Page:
Artificial intelligence is moving at a rapid pace and will soon be able to identify why an event occurred - this has profound implications for how we invest
Artificial intelligence's potential to help investors and traders was one of the most hotly debated topics at the recent Morningstar Investment Conference in Chicago.
BlackRock managing director and panellist Kevin Franklin kicked off proceedings with a quick Google search on the question, what is AI? The answer given by Google? "When a machine achieves the level of an intelligence of a human, then you can call it AI."
While AI is not quite there yet, speakers were excited about AI's future potential to help investors and professionals. One example is the ability of AI to perform "word mining" through text data sets, like earnings call transcripts.
Today, AI is capable of reading through an earnings call and learning and differentiating what is "bullish" versus what is "bearish". It appears that knowledge grows exponentially over time. Machines can now identify what word patterns may or may not lead analysts to make rating upgrades or downgrades.
The next frontier is what some experts call "strong AI", so that artificial intelligence not only extracts patterns in data but can also be creative. Strong AI, in theory, should be able to ask, fundamentally, "why did this happen?" and draw conclusions.
Another example of AI helping investing is in trading. As companies seek to build and expand their competitive edge they will be able to use AI to interpret massive amounts of trading data for every security in the world. With this development, firms can understand who bought and who sold which security. The advantage of this development, for example, allows firms' trading strategies to move away from crowded positions in the marketplace.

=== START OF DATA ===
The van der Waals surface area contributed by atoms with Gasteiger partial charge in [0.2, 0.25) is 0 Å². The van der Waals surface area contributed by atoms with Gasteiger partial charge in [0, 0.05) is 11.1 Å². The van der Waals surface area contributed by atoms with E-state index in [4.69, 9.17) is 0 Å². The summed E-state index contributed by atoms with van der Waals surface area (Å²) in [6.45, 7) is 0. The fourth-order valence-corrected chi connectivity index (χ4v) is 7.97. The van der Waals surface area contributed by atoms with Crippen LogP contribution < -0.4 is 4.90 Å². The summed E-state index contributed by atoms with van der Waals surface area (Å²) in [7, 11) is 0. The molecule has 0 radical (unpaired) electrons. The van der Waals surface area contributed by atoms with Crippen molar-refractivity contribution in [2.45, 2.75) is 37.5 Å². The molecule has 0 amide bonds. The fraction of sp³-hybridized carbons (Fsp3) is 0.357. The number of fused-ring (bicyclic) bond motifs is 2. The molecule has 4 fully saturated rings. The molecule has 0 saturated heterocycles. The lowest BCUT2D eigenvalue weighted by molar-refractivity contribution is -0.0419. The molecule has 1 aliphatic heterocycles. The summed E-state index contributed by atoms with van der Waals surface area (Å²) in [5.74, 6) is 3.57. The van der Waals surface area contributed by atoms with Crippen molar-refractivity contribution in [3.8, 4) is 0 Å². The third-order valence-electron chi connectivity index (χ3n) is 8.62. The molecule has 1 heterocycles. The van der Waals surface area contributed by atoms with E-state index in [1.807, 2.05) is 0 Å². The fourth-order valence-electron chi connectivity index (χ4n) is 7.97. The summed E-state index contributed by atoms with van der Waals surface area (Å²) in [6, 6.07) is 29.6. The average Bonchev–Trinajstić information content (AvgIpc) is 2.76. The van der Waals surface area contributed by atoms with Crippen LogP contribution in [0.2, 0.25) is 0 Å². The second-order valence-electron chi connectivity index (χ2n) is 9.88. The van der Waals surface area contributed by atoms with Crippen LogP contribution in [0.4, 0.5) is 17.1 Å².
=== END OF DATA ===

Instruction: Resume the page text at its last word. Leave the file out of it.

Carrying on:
Computers Have Their Limits
Morningstar columnist Jon Rekenthaler looked at the use of AI in a recent article about chess and how computers learn.
"Hedge funds have long used artificial intelligence, with their short-term trades. However, neither they nor mutual funds have used machine learning to such an extent for their intermediate- to long-term trades. The vast majority of active decisions continue to be made either by humans, or by programs that obey human instructions."
And Rekenthaler is cautious about how far AI can fully replace human expertise in the financial markets.
"The artificial intelligence program cannot learn by playing itself – at least, not to the extent that it did when teaching itself chess. With a constrained, rules-based contest such as chess, a computer can glean as much insight from a hypothetical match, played against itself, as it can from evaluating an actual contest.
"Not so for the financial markets. It is difficult for a computer program to postulate how all other market participants might behave, so that it can devise a successful counter-strategy."
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